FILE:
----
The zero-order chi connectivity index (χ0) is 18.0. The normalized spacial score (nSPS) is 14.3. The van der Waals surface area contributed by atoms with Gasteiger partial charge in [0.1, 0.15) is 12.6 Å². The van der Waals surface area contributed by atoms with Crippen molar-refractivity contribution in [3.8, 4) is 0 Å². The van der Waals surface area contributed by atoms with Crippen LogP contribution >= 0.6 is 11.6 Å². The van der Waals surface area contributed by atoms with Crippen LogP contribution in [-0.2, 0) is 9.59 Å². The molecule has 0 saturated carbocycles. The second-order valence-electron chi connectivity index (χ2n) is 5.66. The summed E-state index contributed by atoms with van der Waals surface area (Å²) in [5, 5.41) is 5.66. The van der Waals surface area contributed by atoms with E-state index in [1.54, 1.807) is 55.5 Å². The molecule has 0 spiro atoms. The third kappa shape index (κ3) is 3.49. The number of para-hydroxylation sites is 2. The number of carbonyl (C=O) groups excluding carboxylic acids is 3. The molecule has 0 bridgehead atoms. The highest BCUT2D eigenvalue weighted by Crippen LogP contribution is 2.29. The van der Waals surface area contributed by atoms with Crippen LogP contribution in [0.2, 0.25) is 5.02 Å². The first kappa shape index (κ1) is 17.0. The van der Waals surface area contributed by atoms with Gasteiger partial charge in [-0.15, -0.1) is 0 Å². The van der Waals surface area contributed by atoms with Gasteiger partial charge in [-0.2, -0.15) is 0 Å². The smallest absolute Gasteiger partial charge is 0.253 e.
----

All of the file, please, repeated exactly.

The zero-order chi connectivity index (χ0) is 18.0. The normalized spacial score (nSPS) is 14.3. The van der Waals surface area contributed by atoms with Gasteiger partial charge in [0.1, 0.15) is 12.6 Å². The van der Waals surface area contributed by atoms with Crippen molar-refractivity contribution in [3.8, 4) is 0 Å². The van der Waals surface area contributed by atoms with Crippen LogP contribution >= 0.6 is 11.6 Å². The van der Waals surface area contributed by atoms with Crippen LogP contribution in [-0.2, 0) is 9.59 Å². The molecule has 0 saturated carbocycles. The second-order valence-electron chi connectivity index (χ2n) is 5.66. The summed E-state index contributed by atoms with van der Waals surface area (Å²) in [5, 5.41) is 5.66. The van der Waals surface area contributed by atoms with E-state index in [1.54, 1.807) is 55.5 Å². The molecule has 0 spiro atoms. The third kappa shape index (κ3) is 3.49. The number of para-hydroxylation sites is 2. The number of carbonyl (C=O) groups excluding carboxylic acids is 3. The molecule has 0 bridgehead atoms. The highest BCUT2D eigenvalue weighted by Crippen LogP contribution is 2.29. The van der Waals surface area contributed by atoms with Crippen LogP contribution in [0.2, 0.25) is 5.02 Å². The first kappa shape index (κ1) is 17.0. The van der Waals surface area contributed by atoms with Gasteiger partial charge in [-0.15, -0.1) is 0 Å². The van der Waals surface area contributed by atoms with Gasteiger partial charge in [-0.2, -0.15) is 0 Å². The smallest absolute Gasteiger partial charge is 0.253 e.